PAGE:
One thought on “This can’t be good for discretionary spending

  1. Reply Geoff Rogers November 1, 2017 at 11:16 am

    I agree.. It is one of many headwinds we face as an economy.

    People are lulled by compulsory superannuation “savings” ( actually paid for by employers in the main ) and quickly turn to welfare, in various forms, the PBS, Centrelink, Childcare support, for top up using other people’s money.

    There is common perception that people who paid tax all their lives, are entitled to a pension, as if the governments of the intervening years had saved up a portion of those taxes to provide for them. Nothing in the cupboard except a lot of IOU’s to bond investors, most often overseas based.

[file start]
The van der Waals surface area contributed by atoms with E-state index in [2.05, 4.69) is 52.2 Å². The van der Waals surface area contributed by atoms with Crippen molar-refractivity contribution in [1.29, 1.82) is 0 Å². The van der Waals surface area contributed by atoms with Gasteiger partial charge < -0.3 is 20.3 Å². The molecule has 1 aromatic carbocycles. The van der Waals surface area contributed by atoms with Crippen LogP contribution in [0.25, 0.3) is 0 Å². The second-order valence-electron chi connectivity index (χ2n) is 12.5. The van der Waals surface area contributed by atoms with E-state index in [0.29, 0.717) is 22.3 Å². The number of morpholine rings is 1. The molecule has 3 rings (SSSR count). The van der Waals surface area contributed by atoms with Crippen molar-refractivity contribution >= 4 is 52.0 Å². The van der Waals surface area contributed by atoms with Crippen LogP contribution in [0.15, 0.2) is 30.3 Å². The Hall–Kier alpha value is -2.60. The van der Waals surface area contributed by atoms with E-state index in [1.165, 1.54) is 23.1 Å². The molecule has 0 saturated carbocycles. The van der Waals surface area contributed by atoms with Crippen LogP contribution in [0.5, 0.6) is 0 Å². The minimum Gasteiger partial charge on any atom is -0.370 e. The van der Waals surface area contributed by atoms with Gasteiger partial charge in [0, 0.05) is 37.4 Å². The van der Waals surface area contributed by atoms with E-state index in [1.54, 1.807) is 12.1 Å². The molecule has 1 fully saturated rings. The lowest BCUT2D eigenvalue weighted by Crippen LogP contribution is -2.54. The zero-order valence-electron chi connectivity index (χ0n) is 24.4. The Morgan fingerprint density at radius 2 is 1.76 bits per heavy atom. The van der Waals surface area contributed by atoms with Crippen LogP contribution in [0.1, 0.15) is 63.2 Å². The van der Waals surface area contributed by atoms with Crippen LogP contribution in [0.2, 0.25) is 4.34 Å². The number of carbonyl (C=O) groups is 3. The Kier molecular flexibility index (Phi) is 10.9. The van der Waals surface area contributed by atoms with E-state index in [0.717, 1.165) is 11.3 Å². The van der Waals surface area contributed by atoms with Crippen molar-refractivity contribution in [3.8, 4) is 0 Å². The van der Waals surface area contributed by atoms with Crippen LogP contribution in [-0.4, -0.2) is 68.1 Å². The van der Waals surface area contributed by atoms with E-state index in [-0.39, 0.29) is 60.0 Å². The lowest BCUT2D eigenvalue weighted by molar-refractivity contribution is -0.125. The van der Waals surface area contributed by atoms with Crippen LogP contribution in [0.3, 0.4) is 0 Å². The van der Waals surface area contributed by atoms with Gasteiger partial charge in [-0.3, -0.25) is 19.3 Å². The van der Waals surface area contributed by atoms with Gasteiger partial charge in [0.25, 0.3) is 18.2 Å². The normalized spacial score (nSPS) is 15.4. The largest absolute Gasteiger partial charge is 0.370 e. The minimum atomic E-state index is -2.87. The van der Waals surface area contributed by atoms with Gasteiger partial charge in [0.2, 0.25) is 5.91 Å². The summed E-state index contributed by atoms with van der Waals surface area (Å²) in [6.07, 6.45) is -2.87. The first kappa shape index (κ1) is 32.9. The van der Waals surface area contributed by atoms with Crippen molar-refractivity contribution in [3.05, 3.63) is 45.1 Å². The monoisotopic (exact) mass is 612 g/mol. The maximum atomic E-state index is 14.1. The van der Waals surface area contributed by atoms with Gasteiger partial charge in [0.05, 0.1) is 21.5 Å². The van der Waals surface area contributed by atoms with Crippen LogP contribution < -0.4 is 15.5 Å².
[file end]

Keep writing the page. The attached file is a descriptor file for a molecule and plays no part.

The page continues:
It could be argued that if governments invested a large part of those “savings” in productive infrastructure, then there has been a national saving but for a long time now current expenses for welfare, education and health have been growing faster than CPI, and much infrastructure investment in defense, NBN, for example, has very low or no return.

    Would never begrudge a large allocation for defense, especially in current climate, but do question the specification and procurement processes.

    Eg Diesel powered submarines?

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